Chapel Hill’s new platform ladder was delivered last week. Tower 72 arrived on Thursday, March 29. Photographer Lee Wilson was there, and took these photos. See that album.
‘Tis a 2018 Sutphen Monarch, 1500/300/100′, with a one-off grey-over-Carolina-blue color scheme. (Grey to blend with the boom color.) It’ll be placed in service at Station 3, and replace Tower 73, a 2006 KME 1500/250/100’. (Maybe as early as this week?) The older truck will be sold.
Then some weeks later, it’ll be moved to Station 2, which is being rebuilt on South Hamilton Road. That project is nearing completion. When it opens, Tower 72 will be moved there. Here’s a prior blog posting about the project.
Engine 32 is currently operating from a temporary station, just around the corner on Finley Golf Course Road. Here are some photos of their temporary quarters.
Lee Wilson photos
Built in Ohio
The $1.3 million apparatus was constructed in Dublin, Ohio. It took ten months to build. The replacement was needed as the older ladder has been plagued with mechanical problems, as this town news release notes.
Funding for the truck was paid for by two-thirds general obligation bond funds that the Town Council approved on January 18, 2017. That issuance of bond funds also completed payment for new radios.
That completed a four-year project adding APX three-band radios for the entire Operations division. Crews previously carried three different radios on their apparatus, for communicating with mutual aid units.
Second Ladder Company
Chapel Hill is also adding a second ladder company. Around the time that Station 2 opens, Ladder 74 will be placed in service as Station 4.
It will operate the current Engine 35, a 2014 Sutphen Monarch 1500/500/75′ mid-mount aerial ladder. With existing personnel. No new firefighters have been hired. (If staffing drops below a set level on a given day, Engine 34 will go out of service.)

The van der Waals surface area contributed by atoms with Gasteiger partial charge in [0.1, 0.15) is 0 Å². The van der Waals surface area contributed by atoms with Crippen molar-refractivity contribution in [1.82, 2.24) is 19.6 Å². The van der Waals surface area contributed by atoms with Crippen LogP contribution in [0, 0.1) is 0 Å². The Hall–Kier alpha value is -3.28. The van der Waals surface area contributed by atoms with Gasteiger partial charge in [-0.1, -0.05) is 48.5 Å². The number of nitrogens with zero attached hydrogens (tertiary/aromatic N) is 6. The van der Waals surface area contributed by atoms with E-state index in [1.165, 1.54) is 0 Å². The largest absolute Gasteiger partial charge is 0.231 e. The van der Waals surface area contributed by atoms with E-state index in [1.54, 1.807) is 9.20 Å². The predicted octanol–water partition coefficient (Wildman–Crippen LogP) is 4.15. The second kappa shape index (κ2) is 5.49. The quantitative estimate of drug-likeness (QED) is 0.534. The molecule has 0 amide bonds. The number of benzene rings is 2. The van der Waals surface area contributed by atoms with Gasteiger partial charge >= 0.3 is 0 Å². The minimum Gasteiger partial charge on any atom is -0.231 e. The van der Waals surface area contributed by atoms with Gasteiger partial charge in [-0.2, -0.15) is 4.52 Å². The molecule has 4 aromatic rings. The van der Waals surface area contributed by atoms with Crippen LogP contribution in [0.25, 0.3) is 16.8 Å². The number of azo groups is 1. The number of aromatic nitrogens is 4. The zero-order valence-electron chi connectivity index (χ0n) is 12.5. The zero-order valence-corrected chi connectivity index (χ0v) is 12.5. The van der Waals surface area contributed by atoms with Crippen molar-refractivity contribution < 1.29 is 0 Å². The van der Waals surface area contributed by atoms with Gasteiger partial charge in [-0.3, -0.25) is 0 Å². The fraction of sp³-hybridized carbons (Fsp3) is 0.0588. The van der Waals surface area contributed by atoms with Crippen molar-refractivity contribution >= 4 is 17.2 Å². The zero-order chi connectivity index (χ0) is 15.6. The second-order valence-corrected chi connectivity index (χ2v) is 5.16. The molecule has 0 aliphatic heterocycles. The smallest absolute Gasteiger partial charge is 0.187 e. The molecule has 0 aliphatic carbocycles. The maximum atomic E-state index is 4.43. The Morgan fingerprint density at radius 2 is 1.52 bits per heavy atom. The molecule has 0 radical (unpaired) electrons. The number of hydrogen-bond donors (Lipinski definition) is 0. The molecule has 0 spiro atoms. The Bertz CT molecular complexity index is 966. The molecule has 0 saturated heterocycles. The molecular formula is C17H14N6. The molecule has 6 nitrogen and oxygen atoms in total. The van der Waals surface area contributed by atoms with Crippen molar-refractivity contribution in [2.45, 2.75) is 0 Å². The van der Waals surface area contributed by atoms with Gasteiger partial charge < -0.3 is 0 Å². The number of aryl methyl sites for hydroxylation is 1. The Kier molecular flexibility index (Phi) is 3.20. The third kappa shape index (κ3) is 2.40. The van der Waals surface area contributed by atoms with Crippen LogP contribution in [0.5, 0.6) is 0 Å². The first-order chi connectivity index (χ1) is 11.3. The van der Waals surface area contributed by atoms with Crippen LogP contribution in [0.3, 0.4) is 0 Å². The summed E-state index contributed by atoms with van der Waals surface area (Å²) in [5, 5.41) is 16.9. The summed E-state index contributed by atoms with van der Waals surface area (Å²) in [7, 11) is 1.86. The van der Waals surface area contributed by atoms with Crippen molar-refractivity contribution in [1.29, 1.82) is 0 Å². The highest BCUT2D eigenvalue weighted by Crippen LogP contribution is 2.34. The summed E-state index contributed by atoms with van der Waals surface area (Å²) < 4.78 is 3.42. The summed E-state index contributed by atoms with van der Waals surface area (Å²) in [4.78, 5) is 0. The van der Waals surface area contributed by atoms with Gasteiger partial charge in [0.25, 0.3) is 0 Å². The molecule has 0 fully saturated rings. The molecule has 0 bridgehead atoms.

Here’s the run-down on station assignments, after Station 2 opens and the moves are completed:
- Station 1 – Engine 31 (2017 Pierce) and Battalion Chief
- Station 2 – Engine 32, Tower 72 (2018 Sutphen), and Orange County EMS ambulance.
- Station 3 – Engine 33 (2012 Pierce)
- Station 4 – Engine 34 (2003 KME, former reserve), and Ladder 74 (2014 Sutphen)
- Station 5 – Engine 35 (2002 KME, current E34)
Watch this space for updates.
Here’s a map of the town’s five fire stations and their primary response areas. Click to enlarge:
The town’s first ladder truck was a 1959 American LaFrance 900 Series mid-mount aerial ladder, 100-foot. The $90,000 cost was split with the university. And it may have been purchased as late as 1961. (Source: Daily Tar Heel, July 6, 1961.)
It was originally housed at Station 1, though it wasn’t staffed as a ladder company. One person was assigned to the truck, to drive to calls if needed.
(Sidebar: In 1975 [not 1971], the town merged the fire and police departments into a public safety department. Thus *all* apparatus may have operated with less than full staffing. Need to check. Fire and police were separated in 1993, and by that time, full fire companies were staffed.)
Chapel Hill’s next aerial apparatus was a 1972 Ford C/American LaFrance 55-foot telesqurt that operated at Station 3. It was bought for Station 1, but couldn’t fit in the doors, as the story goes. Only Station 3 could accommodate its size. The truck was nicknamed “Myrtle the Turtle” and was considered a hybrid engine/truck.
when moved to Station 5, upon its opening in 2001. [ Truck didn’t serve as Station 5.] (Source: Oral histories.)
The first ladder company was activated after delivery of the town’s first aerial platform, a 1992 Simon-Duplex/LTI aerial platform, 1500/300/100-foot, rear-mount. It operated as Tower 71, starting at Station 4 and then moved to Station 3. It replaced the 1959 American LaFrance ladder.
Next was a 2001 HME quint, 1250/500/65-foot. And the first ladder truck with their signature Carolina blue colors. Operated as Engine 35. Then the three rigs, listed above: 2006 KME, 2014 Sutphen, 2018 Sutphen.
Here’s a full fleet listing (PDF) from a couple years ago. See also this virtual exhibit from the Chapel Hill Museum.
 Link now broken, http://chapelhillmuseum.org/aperry/chfd/
Click to enlarge these photos:
Photo credits: Chapel Hill Fire Department, Lee Wilson, Mike Legeros